Seven years ago, my sister was dying. Trembling and incoherent, she once tried to tell me, by phone from Illinois, that flu was to blame for her inability to hold a brief conversation. She resented me for not believing the lie.

I’d moved to Alaska several years earlier. Once, furious with my sister and frustrated by the thousands of miles between us, I slipped out of the house, to ski. I poled as hard as I could over a crust of icy snow. My skis scissored painfully. Fluidity and relief never came. That’s how everything felt that long winter: slippery, arrhythmic, and futile.

My sister’s true disease resisted everything that I – that anyone — could do, or think, or say. She was a drug addict. She had been using cocaine, alcohol and heroin to obscure disappointments; to forget certain traumatic events; to “self-medicate,” as one family member phrased it with a clinical detachment that infuriated me. She was killing herself. I did not expect
her to last the winter.

arts1A treatment program did not work; family interventions didn’t work. She considered visiting me, hoping Alaska’s remote purity might help cure her — until I warned her that Alaska, too, had plenty of places to score. Substance abuse is a statewide scourge, with roots hundreds of years deep. I wanted her to come, but I had to tell her: if she was looking for either a temptation-free paradise or a sensory deprivation tank, this wasn’t it.

She decided to stay home. I pledged to stay connected, but my heart resisted. I loved her. But I hated what she was doing to herself and to us. When we were younger, she’d attempted suicide by slashing her wrists. I was the one who, at 14 years old, had found her unconscious body. This time, I did not want to be the one to witness her slower death.

arts2My sister studied art in college so I was thinking about her already the day I visited the Anchorage Museum of History and Art. Many times that winter I’d gone outside to be alone. This day at the museum, I wanted not to be alone, to be surrounded by man-made objects, traditions, stories, some proof of humanity.

In the contemporary Alaska Native gallery, I noticed a haunting work of wood, aluminum and Plexiglas, by Susie Qimmiksak Bevins. It shows four simplified human figures, bound with sinew, titled “People in Peril – Bound by Alcohol.”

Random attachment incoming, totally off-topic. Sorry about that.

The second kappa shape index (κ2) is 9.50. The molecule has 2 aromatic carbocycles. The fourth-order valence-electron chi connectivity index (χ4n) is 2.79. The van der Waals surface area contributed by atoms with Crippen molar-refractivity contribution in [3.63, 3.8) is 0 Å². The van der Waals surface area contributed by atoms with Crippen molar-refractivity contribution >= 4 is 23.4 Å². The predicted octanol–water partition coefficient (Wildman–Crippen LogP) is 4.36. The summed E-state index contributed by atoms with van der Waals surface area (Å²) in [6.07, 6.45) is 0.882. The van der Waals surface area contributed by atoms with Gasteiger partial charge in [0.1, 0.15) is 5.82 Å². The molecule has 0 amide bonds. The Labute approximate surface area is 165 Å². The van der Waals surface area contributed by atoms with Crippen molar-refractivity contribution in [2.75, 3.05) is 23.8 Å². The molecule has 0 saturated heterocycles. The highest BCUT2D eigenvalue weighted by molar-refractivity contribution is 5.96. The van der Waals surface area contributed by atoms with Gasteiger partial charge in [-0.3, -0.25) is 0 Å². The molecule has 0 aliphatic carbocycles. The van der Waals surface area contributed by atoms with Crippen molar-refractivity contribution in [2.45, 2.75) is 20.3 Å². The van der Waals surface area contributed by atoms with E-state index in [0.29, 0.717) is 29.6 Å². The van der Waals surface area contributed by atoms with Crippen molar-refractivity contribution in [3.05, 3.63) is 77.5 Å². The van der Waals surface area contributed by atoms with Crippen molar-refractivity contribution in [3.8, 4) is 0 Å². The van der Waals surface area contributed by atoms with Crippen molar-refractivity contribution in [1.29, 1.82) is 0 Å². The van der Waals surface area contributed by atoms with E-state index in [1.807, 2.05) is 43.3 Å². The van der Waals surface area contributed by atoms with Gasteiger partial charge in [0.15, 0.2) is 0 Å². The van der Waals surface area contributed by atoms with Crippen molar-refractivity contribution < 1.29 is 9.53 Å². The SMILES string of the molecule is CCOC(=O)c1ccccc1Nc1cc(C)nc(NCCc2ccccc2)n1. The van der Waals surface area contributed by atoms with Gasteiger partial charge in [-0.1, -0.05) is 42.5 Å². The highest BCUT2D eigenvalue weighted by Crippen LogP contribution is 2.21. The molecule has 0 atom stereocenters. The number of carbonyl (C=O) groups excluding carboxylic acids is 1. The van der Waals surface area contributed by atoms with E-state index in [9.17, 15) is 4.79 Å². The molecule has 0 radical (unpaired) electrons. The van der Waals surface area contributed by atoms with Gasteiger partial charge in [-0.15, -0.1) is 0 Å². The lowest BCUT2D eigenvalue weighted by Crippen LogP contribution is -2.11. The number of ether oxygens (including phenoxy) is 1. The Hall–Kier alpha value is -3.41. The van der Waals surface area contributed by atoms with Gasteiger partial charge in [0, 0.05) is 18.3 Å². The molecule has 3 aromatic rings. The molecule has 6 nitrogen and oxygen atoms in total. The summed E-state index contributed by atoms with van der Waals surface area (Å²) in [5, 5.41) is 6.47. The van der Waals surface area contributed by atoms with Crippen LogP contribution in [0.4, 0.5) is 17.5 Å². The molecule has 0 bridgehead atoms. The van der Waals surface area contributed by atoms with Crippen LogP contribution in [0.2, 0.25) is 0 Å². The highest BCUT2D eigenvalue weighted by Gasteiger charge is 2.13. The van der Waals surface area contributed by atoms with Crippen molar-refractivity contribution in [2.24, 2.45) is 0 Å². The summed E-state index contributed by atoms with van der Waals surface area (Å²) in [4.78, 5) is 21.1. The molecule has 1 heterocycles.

It hurt to look at it, to see the child figure’s abstracted abdomen, broken like an egg into shards of black and white; and the woman’s transparent womb. It hurt, especially, to see the sinews – taut at the ankles, calves, thighs; crossed over faces and black lungs. Pain. Restriction. Facelessness. Vulnerability. The sinews represented alcohol, but for me, they also represented anger – my own cutting anger.

Bevins, an artist with her own history of substance abuse, once said that “sometimes visual imagery impacts more forcefully than words.” The Anchorage Museum has a collection of 20,000 objects; for me, on that day, this was the object that spoke to me and for me, that mattered.

All winter, I had searched for a way to understand what my sister was experiencing. Here it was, depicted by an Alaska Native artist, from a culture that has experienced the same pain, and sometimes triumphed over it. That was hope enough.

Against all odds, my sister survived that winter. She returned to her art. She had a baby and became a responsible and loving mother. She has been sober and healthy now for several years.

This week, I visited the museum to see “People in Peril” again. The first time I saw it, I hadn’t cried; but this time I shed tears of relief. On the way out I noticed another Bevins piece in the hallway. Perhaps it wasn’t there seven years before, or perhaps I wasn’t ready to see it then. It showed three birdlike shapes and a woman, unbound, soaring upward toward the sun.